Future Tense

The language your company speaks might influence how it behaves

The language we speak can have a powerful influence on how we think about time—and even how we conduct business. That’s the surprising conclusion of a new working paper from Harvard Business School.

In a paper published last year in the American Economic Review last year (pdf), UCLA economist Keith Chen found that speakers of languages that don’t always distinguish grammatically between tenses save more money, retire with more wealth, smoke less, practice safer sex, and are less obese.

The new Harvard working paper (pdf) by Christopher Marquis and his colleagues, following Chen’s research, finds that the effect isn’t just personal; language has implications for how executives behave and a company’s performance in corporate social responsibility.

In some languages, like German and Japanese, the same grammatical structure can refer to the present and the future. For instance, a German-speaker can say Morgen regnet es (“Tomorrow it rains”) instead of Morgen wird es regnen (“Tomorrow it will rain”); both are considered correct. Chen calls such languages weak future-tense reference (FTR) languages. In strong FTR languages, like English and French, a distinct construct separating the present and future is obligatory. In the table below, the top two languages are weak FTR, and the bottom two are strong.

Future focused language

Chen suggested that speaking a strong-FTR language—which clearly distinguishes future from present—makes the future seem more distant, and thus makes people plan for it less. In a weak-FTR language, by contrast, speakers are more conscious of the future—perhaps because they can talk about it as if it were the present.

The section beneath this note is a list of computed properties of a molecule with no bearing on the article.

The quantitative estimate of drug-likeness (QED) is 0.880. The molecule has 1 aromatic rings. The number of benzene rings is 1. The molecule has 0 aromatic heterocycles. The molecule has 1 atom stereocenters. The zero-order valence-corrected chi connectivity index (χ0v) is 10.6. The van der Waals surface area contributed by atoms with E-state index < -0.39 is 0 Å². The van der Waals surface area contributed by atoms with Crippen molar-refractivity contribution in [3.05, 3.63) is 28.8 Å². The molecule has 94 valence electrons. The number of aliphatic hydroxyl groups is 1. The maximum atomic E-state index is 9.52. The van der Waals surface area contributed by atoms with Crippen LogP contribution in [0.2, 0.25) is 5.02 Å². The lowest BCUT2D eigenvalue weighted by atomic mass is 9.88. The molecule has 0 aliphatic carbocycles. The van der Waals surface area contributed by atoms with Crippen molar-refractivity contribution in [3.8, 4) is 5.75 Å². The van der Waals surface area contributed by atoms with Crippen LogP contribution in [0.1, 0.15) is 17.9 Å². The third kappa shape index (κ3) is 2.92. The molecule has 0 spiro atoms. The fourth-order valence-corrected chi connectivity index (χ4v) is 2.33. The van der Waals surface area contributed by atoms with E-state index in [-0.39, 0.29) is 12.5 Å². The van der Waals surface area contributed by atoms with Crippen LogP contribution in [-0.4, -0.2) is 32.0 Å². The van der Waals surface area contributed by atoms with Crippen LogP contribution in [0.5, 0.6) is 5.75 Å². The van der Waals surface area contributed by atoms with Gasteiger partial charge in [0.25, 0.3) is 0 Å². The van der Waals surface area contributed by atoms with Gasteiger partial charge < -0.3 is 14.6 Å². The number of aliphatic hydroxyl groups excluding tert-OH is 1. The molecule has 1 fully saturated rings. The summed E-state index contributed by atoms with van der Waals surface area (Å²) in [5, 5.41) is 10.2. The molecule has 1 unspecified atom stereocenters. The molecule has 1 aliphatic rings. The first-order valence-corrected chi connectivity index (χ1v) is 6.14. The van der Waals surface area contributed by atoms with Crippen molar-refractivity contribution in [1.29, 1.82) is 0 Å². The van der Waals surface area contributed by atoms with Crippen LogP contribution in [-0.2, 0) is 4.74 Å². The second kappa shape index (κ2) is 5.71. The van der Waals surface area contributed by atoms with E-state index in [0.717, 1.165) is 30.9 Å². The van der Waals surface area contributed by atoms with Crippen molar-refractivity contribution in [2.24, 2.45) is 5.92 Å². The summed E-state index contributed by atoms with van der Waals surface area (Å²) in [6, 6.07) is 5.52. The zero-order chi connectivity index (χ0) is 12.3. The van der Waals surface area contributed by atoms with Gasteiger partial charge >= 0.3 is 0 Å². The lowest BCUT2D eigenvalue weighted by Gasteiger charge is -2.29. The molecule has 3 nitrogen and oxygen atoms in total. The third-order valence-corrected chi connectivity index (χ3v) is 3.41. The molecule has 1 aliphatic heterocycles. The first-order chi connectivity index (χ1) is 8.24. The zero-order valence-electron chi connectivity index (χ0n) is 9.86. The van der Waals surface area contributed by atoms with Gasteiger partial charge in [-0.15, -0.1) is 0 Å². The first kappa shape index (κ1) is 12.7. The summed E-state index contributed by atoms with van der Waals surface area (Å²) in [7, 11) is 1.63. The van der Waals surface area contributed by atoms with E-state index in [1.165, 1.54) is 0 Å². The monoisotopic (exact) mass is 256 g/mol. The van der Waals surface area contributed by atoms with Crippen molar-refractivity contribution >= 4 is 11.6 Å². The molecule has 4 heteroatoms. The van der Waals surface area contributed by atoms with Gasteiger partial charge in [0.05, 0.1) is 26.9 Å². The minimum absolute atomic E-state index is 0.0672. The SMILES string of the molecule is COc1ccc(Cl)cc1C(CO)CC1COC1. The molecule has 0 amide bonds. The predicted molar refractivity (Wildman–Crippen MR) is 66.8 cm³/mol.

The idea that language affects behavior or thought—known as the Sapir-Whorf hypothesis, or Whorfianism—is controversial amongst psychologists and linguists.  Chen’s work  has come in for some criticism from Östen Dahl, a Swedish linguist who was one of the first to distinguish between strong- and weak-FTR languages (though he uses a different term for them), and who is a declared anti-Whorfian. For instance, Dahl says that the distinctions between the two types aren’t as clear as Chen makes out. But the main weakness, he says, is that Chen’s work fails to prove a causal connection between language and behavior, rather than merely a correlation.

The authors of the HBS working paper claim they’ve established causality too. They  looked at 1,500 companies in 59 countries over 12 years, splitting them into strong- and weak FTR-language companies, based on their official working language, not employees’ native languages.

What they found was that corporations in strong-FTR countries scored 26% weaker on measures of corporate social responsibility. The effect even held within a single country, Belgium, where both a strong FTR language (Flemish) and a weak one (French) are spoken. However, the relationship was less pronounced in companies that are headquartered in highly globalized countries, or are very international, or where the CEO had more international experience.

The authors chose to focus on CSR because it’s a future-oriented activity, but they suggest that language could shape a firm’s behavior in many other ways.

Other academics will doubtless find many holes to pick in the latest research. But it will give management specialists plenty to argue about.

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